The California table grape season in the San Joaquin Valley had been underway about seven weeks as of mid-August, and should have been a quarter of the way through the harvest.
Yet the crop was acting as if it was closer to the halfway point, as fruit maturity seemed to be running well ahead of historical norms.
The first red variety of the year, Flame Seedless, had been mostly picked by the end of July, with late-summer varieties, including Scarlett Royal, Magenta and Sweet Celebration in full with their season. As for green grapes, the Sugraone harvest was steadily winding down but there was ample supply of varieties that normally are available later in the summer. Only black grapes appeared to be on a normal pattern; Summer Royals all but finished, leaving the market waiting for Autumn Royals to attain adequate sugars.
“There are a lot of varieties maturing all at once, especially for green grapes,” observed Shawn Caldwell of Columbine Vineyards on 17 August. “I’m not sure why, to be honest. But if this keeps up, I don’t see us picking much past the middle of November.”
“For some reason, there’s been very little gap between red varieties this year,” noted Brian Crettol of Jasmine Vineyards. “Flames transitioned to Scarletts and Sweet Celebrations are already going strong. It’s the same with green varieties. I’m thinking this crop will wind down quickly, especially if we get some early rains this fall. I don’t see the industry shipping fruit in January for the Lunar New Year at this point.”
What’s pushing the 2016 table grape deal to a possible early end? For one thing, berry sizing has been problematic so far this season, particularly for Flame Seedless and Sugraone, causing growers to leave an inordinate amount of fruit unpicked. Flames also have had trouble reaching sufficient colour. The root of those problems may be traced back to some volatile weather that hit the San Joaquin Valley late last winter just as vines were beginning to bloom.
“There were a few weeks of erratic weather during the bloom period where daytime temperatures were all over the place,” noted one long-time industry observer. “This made for poor pollinising and has led to the small berry syndrome we’re seeing this year. Only the very best growers – the ‘old-timers’ who still walk their vineyards to check to see what they’ve got to deal with – are able to work with the elements and still come out with a minimum of problems.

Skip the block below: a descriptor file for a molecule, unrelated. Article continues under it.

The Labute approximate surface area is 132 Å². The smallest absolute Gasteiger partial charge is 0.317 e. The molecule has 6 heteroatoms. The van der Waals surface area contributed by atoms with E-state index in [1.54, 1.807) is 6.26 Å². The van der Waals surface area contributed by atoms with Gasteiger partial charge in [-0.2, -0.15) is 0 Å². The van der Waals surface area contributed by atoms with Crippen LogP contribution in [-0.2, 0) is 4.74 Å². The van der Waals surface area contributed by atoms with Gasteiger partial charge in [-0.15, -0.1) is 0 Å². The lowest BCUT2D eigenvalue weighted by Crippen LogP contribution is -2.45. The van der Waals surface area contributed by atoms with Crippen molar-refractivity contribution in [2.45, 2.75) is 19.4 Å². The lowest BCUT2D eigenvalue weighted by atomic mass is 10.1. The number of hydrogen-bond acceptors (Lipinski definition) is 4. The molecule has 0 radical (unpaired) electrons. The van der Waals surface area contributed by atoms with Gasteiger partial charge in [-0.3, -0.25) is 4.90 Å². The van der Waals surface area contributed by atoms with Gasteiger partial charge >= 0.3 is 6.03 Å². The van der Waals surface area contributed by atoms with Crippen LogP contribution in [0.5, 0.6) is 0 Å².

"This season should serve notice to the younger generations to get out from behind their desks and get out in the field.”
Despite the spotty yields to date, the California Table Grape Commission’s pre-season estimate of 117.4m cartons (8.6kg) may still be met, simply due to the prolific nature of new table grape varieties planted in the last several years now coming into commercial bearing.
In less than a decade, Scarlett Royal and the white variety Autumn King have emerged to lead the California industry in annual tonnage. With yields well over 2,000 tonnes per acre and sugar levels that keep consumers coming back for more, it’s hardly surprising that these varieties have become a big favourite with the California industry.
“Volume this year probably won’t be any more than the last couple of years, which averaged around 110m cartons,” said one industry veteran. “Still, it’s hard to know just how much fruit we’ll see in a given season with these new varieties.”
This article appears in the September edition of Asiafruit Magazine, out soon.